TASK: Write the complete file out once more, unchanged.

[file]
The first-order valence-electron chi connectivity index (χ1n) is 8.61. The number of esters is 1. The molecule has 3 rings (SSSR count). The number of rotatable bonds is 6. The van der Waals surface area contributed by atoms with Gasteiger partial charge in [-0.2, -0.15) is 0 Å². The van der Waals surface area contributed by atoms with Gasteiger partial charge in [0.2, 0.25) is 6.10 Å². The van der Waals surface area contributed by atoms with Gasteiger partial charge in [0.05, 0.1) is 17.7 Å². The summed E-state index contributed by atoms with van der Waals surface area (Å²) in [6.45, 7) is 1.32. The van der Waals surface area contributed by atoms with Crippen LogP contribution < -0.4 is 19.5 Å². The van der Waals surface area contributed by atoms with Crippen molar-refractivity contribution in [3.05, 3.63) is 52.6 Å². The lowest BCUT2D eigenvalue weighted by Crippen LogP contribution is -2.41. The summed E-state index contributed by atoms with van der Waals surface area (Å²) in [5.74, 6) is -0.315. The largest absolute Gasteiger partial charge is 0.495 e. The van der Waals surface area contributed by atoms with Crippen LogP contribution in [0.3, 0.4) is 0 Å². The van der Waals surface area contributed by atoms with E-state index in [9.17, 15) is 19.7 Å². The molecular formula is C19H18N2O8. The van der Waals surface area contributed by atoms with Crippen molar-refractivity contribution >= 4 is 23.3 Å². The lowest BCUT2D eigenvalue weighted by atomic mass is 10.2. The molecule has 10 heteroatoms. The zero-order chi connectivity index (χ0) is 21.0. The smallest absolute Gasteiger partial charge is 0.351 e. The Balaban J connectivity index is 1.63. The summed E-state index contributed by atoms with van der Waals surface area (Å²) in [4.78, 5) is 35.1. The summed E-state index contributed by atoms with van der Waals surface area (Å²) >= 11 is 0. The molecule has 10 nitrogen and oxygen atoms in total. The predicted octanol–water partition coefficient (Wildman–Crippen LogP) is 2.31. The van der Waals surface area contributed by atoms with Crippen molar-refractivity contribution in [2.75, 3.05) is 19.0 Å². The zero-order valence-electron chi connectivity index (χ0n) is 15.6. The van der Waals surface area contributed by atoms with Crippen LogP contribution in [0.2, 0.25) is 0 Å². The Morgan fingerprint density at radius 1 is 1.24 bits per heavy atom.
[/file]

The first-order valence-electron chi connectivity index (χ1n) is 8.61. The number of esters is 1. The molecule has 3 rings (SSSR count). The number of rotatable bonds is 6. The van der Waals surface area contributed by atoms with Gasteiger partial charge in [-0.2, -0.15) is 0 Å². The van der Waals surface area contributed by atoms with Gasteiger partial charge in [0.2, 0.25) is 6.10 Å². The van der Waals surface area contributed by atoms with Gasteiger partial charge in [0.05, 0.1) is 17.7 Å². The summed E-state index contributed by atoms with van der Waals surface area (Å²) in [6.45, 7) is 1.32. The van der Waals surface area contributed by atoms with Crippen LogP contribution < -0.4 is 19.5 Å². The van der Waals surface area contributed by atoms with Crippen molar-refractivity contribution in [3.05, 3.63) is 52.6 Å². The lowest BCUT2D eigenvalue weighted by Crippen LogP contribution is -2.41. The summed E-state index contributed by atoms with van der Waals surface area (Å²) in [5.74, 6) is -0.315. The largest absolute Gasteiger partial charge is 0.495 e. The van der Waals surface area contributed by atoms with Crippen LogP contribution in [0.3, 0.4) is 0 Å². The van der Waals surface area contributed by atoms with E-state index in [9.17, 15) is 19.7 Å². The molecular formula is C19H18N2O8. The van der Waals surface area contributed by atoms with Crippen molar-refractivity contribution >= 4 is 23.3 Å². The lowest BCUT2D eigenvalue weighted by atomic mass is 10.2. The molecule has 10 heteroatoms. The zero-order chi connectivity index (χ0) is 21.0. The smallest absolute Gasteiger partial charge is 0.351 e. The Balaban J connectivity index is 1.63. The summed E-state index contributed by atoms with van der Waals surface area (Å²) in [4.78, 5) is 35.1. The summed E-state index contributed by atoms with van der Waals surface area (Å²) >= 11 is 0. The molecule has 10 nitrogen and oxygen atoms in total. The predicted octanol–water partition coefficient (Wildman–Crippen LogP) is 2.31. The van der Waals surface area contributed by atoms with Crippen molar-refractivity contribution in [2.75, 3.05) is 19.0 Å². The zero-order valence-electron chi connectivity index (χ0n) is 15.6. The van der Waals surface area contributed by atoms with Crippen LogP contribution in [0.2, 0.25) is 0 Å². The Morgan fingerprint density at radius 1 is 1.24 bits per heavy atom.